Confronting ecological sin, generating “cuidadonia”


Confronting ecological sin, generating “cuidadonia” [1]

There is a cry, not always to be heard, that we are living an ecocide in full development, which tends to destroy the entire ecosystem, for the sake of profit and selfish indifference of a humanity that is turned toward itself and its own petty interests.

The Amazonian Synod has thus expressed itself: We propose to define ecological sin as an action or omission against God, against others, the community and the environment. It is a sin against future generations and manifests itself in acts and habits of pollution and destruction of the harmony of the environment, transgressions against the principles of interdependence and the breaking of solidarity networks among creatures and against the virtue of justice. (SA, no. 82)

The reference to the Catechism of a relational theological foundation is important: “The interdependence of creatures is willed by God” and therefore “there is solidarity among all creatures” (CCC, no. 340; 344)[2].

Is this a new theme? Neither expression nor reality is [3]. The insistence and urgency given to it comes not only from the “press”, but from the specific weight in human consciences, which is perhaps the newest. Furthermore, it requires placing the theme within the call to integral conversion as the fruit of hearing the cries of the earth, the cries of the poor and of the peoples who throughout our world bleed through this ecocide wound.

It also requires that once and for all the theological vision of the reality of sin be deepened. This is not entirely new either, but expects better understanding and development. It is not enough to continue presenting the theme as if were only personal sin, by commission or omission, with social or community consequences (cf. ReP, n. 16)[4]. It is not enough to recognize the existence of structures of sin (cf. SrS, nn. 36; 37; 46), which at least condition human action. It is necessary to recognize that in addition to personal sins there are structural and systemic sins. And ecological sin must be understood at all these levels. For this reason, the Synod says that “a profound personal, social and structural conversion is required” (SA, n. 81).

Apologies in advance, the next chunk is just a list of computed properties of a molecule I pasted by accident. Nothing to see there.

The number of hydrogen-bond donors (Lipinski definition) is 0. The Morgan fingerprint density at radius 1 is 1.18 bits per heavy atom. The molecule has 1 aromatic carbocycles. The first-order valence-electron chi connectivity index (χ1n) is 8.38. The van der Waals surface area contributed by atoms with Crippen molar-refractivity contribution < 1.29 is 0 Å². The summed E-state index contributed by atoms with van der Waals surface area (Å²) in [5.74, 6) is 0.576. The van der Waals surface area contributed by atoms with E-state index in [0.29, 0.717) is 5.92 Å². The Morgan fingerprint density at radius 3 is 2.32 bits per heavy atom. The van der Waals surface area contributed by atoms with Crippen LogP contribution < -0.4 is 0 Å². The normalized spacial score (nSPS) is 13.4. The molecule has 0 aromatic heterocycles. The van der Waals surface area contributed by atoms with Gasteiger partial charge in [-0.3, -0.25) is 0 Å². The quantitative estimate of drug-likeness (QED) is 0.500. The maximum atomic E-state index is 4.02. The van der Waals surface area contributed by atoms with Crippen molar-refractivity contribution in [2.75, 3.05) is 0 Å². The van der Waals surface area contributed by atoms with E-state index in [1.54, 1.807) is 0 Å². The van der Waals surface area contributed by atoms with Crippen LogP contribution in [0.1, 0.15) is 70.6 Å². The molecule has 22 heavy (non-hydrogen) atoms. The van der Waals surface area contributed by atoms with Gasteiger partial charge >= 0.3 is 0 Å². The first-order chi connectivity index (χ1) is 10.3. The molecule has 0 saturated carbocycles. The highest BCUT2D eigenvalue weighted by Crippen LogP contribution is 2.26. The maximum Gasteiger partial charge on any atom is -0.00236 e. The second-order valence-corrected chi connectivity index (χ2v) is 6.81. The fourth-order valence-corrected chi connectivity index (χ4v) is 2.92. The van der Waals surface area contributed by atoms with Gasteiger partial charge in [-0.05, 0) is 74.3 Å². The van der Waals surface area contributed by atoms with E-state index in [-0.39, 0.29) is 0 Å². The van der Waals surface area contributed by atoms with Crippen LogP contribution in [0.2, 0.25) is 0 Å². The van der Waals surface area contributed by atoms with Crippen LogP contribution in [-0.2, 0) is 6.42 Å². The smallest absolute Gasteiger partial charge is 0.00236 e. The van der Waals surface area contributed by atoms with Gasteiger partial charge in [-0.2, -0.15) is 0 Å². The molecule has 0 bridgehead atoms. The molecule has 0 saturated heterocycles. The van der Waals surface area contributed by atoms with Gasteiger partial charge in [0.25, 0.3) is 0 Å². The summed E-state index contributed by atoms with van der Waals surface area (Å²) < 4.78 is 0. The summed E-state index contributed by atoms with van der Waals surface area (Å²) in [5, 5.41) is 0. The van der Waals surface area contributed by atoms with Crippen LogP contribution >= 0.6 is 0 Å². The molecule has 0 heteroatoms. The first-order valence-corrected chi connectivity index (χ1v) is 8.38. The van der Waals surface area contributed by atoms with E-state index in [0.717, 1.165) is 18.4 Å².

Structural sin is a situation of sin which, even when it has its origin in personal sins, comes to have real autonomy with its own powers. Structural sin ends up being a way of structuring human life, social life; it is a mentality strongly rooted in vital and social structures, a form that is certainly quite selfish and not relational. The most serious danger lies in the fact that when structural sin takes root, it becomes at the same time impersonal and therefore more easily masked. These structures of sin in turn generate and sustain systems of sin, hence the need for structural and systemic paradigm shifts (cf. LS, n.5), without which it would be impossible to face the present ecocide. The only way would be to bet on generating a true “cuidadonia”, where the logic of care permeates all levels of existence and is the fundamental criterion for the acceptance or not of socio-cultural, political and economic measures and configurations.

Fr. Antonio Gerardo Fidalgo, C.Ss.R.

[1] By this neologism we understand to specify better the reality of a citizenship configured from the value of the care, so then it is a question of generating “cuidadonía”.

[2] Pope Francis, Address of His Holiness Pope Francis to Participants at the World Congress of the International Association Of Penal Law (15.11.2019):  An elementary sense of justice would require that certain conduct, for which corporations are usually responsible, does not go unpunished. In particular, all those that can be considered as “ecocide” […] We must introduce – we are thinking about it – in the Catechism of the Catholic Church the sin against ecology, the ecological sin against the common home, because it is a duty.

[3] See for example: the “prophetic” foretaste in Rachel CARSON’s novel, The Silent Spring, Hyghton Mifflin, New York 1962; Laura CONTI, Cos’è l’ecologia, Mazzota, Milano 1977 (with important bibliography); the report by Mihajlo MESAROVIC – Eduard PESTEL, L’umanità ad una svolta, Secondo rapporto al Club di Roma, Mondadori, Milano 1974; and the pioneering contributions in the moral theology of Bernard HÄRING, Libertad y Fidelidad en Cristo, III, Herder, Barcelona 1983, Cap. V «Ecología y Ética», 182-222.

[4] Marciano Vidal, our confrere was already speaking of this with prophetic clarity: Marciano Vidal, Cómo hablar del pecado hoy. Hacia una moral crítica del pecado, PPC, Madrid 1974, 165-193.